This is the guy across the aisle from me on my flight back from NYC.
a) If you're a grown man, don't wear shorts until the thermometer hits 90 degrees. Minimum. This guy was older than me.
b) If your legs look like this, forget 90 degrees. If the metals around you are still in solid as opposed to liquid form, if you're not standing on the surface of the sun, if you are not the flamboyant member of the Fantastic Four known as The Human Torch, keep your pants on.
UPDATE: Hmm, many comments. Many anonymous. Some using the word "fucktard" which is always a sign of a profound intelligence at work. A couple of points:
1) I did not seek the subject's permission because I didn't need it. The subject cannot be identified from the photo. And I don't earn money from this blog, therefore, no permission would be required even if he were identifiable. However, again, the subject is not identified and can only suffer embarrassment if he recognizes himself (unlikely) and then chooses to identify himself. Why did I not identify the gentleman? See point #2 below.
2) The argument that when it comes to appearance we owe nothing whatsoever to our fellow human beings is the argument of a child. It was a bold, rebellious stance to take . . . in 1967. Now it's just the defensive cry of the boor or the solipsist. Civilization rests not only on law, but on certain codes of behavior. In other words, while we can argue whether this particular man violated some unwritten rule, only a child would argue that there are no unwritten rules, or that such unwritten rules are without validity. (Had I shown the man's face, or in some other way identified him, I would have broken one of those unwritten rules.)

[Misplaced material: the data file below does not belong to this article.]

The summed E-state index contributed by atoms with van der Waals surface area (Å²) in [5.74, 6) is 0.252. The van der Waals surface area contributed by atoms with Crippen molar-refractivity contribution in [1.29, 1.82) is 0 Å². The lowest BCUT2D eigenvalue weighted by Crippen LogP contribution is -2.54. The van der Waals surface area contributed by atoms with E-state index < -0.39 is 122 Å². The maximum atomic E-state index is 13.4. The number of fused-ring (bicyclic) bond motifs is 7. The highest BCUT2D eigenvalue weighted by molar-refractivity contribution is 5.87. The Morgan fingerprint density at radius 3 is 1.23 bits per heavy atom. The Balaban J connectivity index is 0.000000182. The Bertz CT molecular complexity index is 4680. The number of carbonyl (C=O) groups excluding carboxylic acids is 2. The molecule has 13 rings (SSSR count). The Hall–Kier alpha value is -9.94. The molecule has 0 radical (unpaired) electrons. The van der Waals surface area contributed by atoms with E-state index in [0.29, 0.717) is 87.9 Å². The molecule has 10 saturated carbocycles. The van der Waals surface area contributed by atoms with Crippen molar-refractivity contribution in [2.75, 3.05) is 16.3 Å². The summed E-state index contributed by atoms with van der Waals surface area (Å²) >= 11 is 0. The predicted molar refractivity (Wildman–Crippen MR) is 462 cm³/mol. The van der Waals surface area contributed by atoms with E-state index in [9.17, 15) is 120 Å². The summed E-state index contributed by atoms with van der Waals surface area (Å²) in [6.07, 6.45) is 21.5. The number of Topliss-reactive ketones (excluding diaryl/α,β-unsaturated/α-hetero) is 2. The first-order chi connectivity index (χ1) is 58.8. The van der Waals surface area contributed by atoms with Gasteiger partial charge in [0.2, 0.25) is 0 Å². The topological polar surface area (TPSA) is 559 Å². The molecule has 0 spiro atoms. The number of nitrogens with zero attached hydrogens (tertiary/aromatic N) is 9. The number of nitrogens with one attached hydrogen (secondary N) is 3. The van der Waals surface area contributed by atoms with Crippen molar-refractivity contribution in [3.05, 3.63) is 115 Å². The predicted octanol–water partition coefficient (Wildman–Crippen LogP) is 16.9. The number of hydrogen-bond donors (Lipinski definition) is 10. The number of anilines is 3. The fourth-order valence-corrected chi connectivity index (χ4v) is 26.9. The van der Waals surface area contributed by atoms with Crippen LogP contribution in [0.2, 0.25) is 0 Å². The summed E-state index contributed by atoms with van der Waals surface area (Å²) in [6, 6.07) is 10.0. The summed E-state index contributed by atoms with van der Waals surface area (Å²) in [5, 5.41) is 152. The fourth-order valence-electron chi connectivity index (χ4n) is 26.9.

3) The argument that goes "The airlines all treat us like cattle therefore we can behave however we like," is a logical absurdity. The fact that we are treated like cattle (and yes, I agree that we usually are, though not on this particular airline,) does not somehow entitle us to live down to that standard. To argue otherwise is to argue that being treated like a murderer entitles you to kill someone. And I miss the point of punishing me and other passengers because of your irritation with the airline.
4) The East/West argument has some validity. The problem being that in this case I am a native of Los Angeles. I currently live in a very informal college town.
5) The accusation that I am a snob has some validity. Maybe quite a bit of validity. I believe people should dress decently. I think we should attempt politeness toward people we encounter. I think we should try to keep ourselves clean, avoid smelling bad, brush our teeth and cover our open sores. In almost any country on earth, or in almost any previous era in this country, my position would be considered self-evident. Now it seems it qualifies as snobbery.